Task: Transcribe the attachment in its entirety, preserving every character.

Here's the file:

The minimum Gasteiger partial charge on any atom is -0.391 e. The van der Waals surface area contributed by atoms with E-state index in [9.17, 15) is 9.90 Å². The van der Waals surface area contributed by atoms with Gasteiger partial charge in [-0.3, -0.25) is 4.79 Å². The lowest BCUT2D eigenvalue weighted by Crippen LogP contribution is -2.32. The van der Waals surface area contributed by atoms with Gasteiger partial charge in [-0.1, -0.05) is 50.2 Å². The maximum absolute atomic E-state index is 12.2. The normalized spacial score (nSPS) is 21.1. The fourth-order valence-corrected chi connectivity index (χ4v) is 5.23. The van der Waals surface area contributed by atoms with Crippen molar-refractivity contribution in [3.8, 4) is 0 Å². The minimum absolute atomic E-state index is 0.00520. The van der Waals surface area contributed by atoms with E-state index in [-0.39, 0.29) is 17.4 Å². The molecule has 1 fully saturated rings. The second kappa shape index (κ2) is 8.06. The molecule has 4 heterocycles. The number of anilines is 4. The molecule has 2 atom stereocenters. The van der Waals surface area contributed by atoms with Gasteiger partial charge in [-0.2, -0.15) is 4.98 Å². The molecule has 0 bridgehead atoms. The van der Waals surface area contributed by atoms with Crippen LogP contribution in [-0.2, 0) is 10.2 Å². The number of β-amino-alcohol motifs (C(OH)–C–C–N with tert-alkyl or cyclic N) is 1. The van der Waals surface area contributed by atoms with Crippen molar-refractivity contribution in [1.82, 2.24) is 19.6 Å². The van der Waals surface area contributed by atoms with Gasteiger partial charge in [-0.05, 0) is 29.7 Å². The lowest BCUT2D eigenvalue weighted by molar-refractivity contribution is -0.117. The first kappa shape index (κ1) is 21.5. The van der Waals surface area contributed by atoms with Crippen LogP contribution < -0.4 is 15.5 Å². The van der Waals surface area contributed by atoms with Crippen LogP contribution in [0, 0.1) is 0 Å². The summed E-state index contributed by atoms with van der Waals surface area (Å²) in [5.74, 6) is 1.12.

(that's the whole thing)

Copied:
The minimum Gasteiger partial charge on any atom is -0.391 e. The van der Waals surface area contributed by atoms with E-state index in [9.17, 15) is 9.90 Å². The van der Waals surface area contributed by atoms with Gasteiger partial charge in [-0.3, -0.25) is 4.79 Å². The lowest BCUT2D eigenvalue weighted by Crippen LogP contribution is -2.32. The van der Waals surface area contributed by atoms with Gasteiger partial charge in [-0.1, -0.05) is 50.2 Å². The maximum absolute atomic E-state index is 12.2. The normalized spacial score (nSPS) is 21.1. The fourth-order valence-corrected chi connectivity index (χ4v) is 5.23. The van der Waals surface area contributed by atoms with Crippen molar-refractivity contribution in [3.8, 4) is 0 Å². The minimum absolute atomic E-state index is 0.00520. The van der Waals surface area contributed by atoms with E-state index in [-0.39, 0.29) is 17.4 Å². The molecule has 1 fully saturated rings. The second kappa shape index (κ2) is 8.06. The molecule has 4 heterocycles. The number of anilines is 4. The molecule has 2 atom stereocenters. The van der Waals surface area contributed by atoms with Gasteiger partial charge in [-0.2, -0.15) is 4.98 Å². The molecule has 0 bridgehead atoms. The van der Waals surface area contributed by atoms with Crippen LogP contribution in [-0.2, 0) is 10.2 Å². The number of β-amino-alcohol motifs (C(OH)–C–C–N with tert-alkyl or cyclic N) is 1. The van der Waals surface area contributed by atoms with Crippen molar-refractivity contribution in [1.82, 2.24) is 19.6 Å². The van der Waals surface area contributed by atoms with Gasteiger partial charge in [-0.05, 0) is 29.7 Å². The lowest BCUT2D eigenvalue weighted by molar-refractivity contribution is -0.117. The first kappa shape index (κ1) is 21.5. The van der Waals surface area contributed by atoms with Crippen LogP contribution < -0.4 is 15.5 Å². The van der Waals surface area contributed by atoms with Crippen LogP contribution in [0, 0.1) is 0 Å². The summed E-state index contributed by atoms with van der Waals surface area (Å²) in [5.74, 6) is 1.12.